WBA is the magnificent Tony Pulis' current port of call, where they are the recipients of his exclusive brand of pundit flummoxing, survival techniques.

Meanwhile, Burnley are getting by on a meagre 0.8 expected goals per game. They are conceding an average of 2.1 expected goals per game and through the grace of the probabilistic gods, actually allowing just 1.4 real goals.

That's not a Pulis approved survival approach, at least in the long term, but it has given Sean Dyche's side a few notable results.

Top of the tree of upsets was Burnley's 2-0 early season win at home to Liverpool, where Dyche tired out his opponents, not by engaging them in a presssing foot race, but by nicking an early lead and then handing them dozens of goal attempts.

All of which they missed.

The blueprint of being overwhelmed, but showcasing the England credentials of your defence, was wheeled out again at Old Trafford for the approval of Jose. And while Burnley didn't quite manage to nick a goal here, they did keep their goal intact for a welcome point.

Sandwiched in between was another expected goals beating at the hands of a top six contender where the reality better reflected the distribution of the quality and quantity of chances created in the game.

Chelsea's invite left Burnley nursing a 3-0 loss.

On the surface Burnley had made a comfortable start to their renewed acquaintance with the Premier League. "they look far better equipped for survival this time around, sitting comfortably in 9th place"  might have been something that was written about the Clarets prior to Monday's game.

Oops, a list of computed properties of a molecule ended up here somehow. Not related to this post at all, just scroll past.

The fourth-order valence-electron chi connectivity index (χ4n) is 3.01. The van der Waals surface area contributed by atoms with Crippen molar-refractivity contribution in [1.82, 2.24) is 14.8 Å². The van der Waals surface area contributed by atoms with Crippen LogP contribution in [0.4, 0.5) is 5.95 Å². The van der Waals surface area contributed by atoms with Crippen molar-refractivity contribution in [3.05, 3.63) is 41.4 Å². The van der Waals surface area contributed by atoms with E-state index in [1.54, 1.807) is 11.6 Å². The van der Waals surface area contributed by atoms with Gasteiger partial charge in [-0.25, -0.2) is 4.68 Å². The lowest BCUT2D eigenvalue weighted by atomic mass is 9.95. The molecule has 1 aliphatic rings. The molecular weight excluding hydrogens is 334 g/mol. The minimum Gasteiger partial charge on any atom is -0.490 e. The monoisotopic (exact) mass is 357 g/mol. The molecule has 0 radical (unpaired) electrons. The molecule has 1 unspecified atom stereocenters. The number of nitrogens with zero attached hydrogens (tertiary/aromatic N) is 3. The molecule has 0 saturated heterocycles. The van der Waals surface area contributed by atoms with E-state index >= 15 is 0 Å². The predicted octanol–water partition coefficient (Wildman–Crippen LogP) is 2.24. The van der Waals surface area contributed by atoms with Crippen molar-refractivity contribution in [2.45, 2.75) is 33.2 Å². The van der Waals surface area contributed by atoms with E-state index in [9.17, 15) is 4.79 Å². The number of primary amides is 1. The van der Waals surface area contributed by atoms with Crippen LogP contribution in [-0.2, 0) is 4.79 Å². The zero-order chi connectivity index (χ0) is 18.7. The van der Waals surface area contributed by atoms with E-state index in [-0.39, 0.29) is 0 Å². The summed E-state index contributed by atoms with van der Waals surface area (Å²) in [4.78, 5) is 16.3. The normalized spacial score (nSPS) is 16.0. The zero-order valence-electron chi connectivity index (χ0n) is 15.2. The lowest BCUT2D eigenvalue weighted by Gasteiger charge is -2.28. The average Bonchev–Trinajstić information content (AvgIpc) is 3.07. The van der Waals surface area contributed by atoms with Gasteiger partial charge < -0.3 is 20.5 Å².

But scratch beneath the media soundbites and Burnley's well being is supported by a large helping of unsustainable variance.

Hats off to the 14 Burnley players who withstood the battering from an 11 and then ten man Manchester United in late October, but simulate the exercise 1,000's of times and a United win is by far the most likely outcome of the three possible results.

Simulate all 120 matches, along with the multitude of possible tables, 1,000's of times and Burnley's most likely current position is.....bottom. Rather than the more comfortable 9th they occupied prior to match week 12.

Of course, points already won are kept, no matter how ill gotten or deserving and should Burnley continue their idiosyncratic survival process, coupled with their recent showing in the Championship, they probably won't finish in their current expected position of bottom in May.

They'll most probably finish 19th.

If you want to check out all of Burnley's shot maps, along with all Premier League games for the last three seasons, download the free Infogol app 

Friday, 28 October 2016

The Addenbrooke to Zenga of Wolverhampton Wanderers.

It will be scant consolation to the recently dismissed Wolves manager, Walter Zenga, that managerial tenure has shown a decline over time and not only in the currently trigger happy East and West Midlands.

Wolves' first paid committee manager, Jack Addenbroke lasted an impressive 37 years, spanning the Victorian age and one World War.

But even if we begin at the start of the last old Golden Age with the appointment of Bill McGarry in the late 60's, time served by the boss has shown a downward trend.

McGarry's 398 games in charge during his first stint at the club was ended by relegation from the top tier after a May Monday night defeat at Molineux by Liverpool.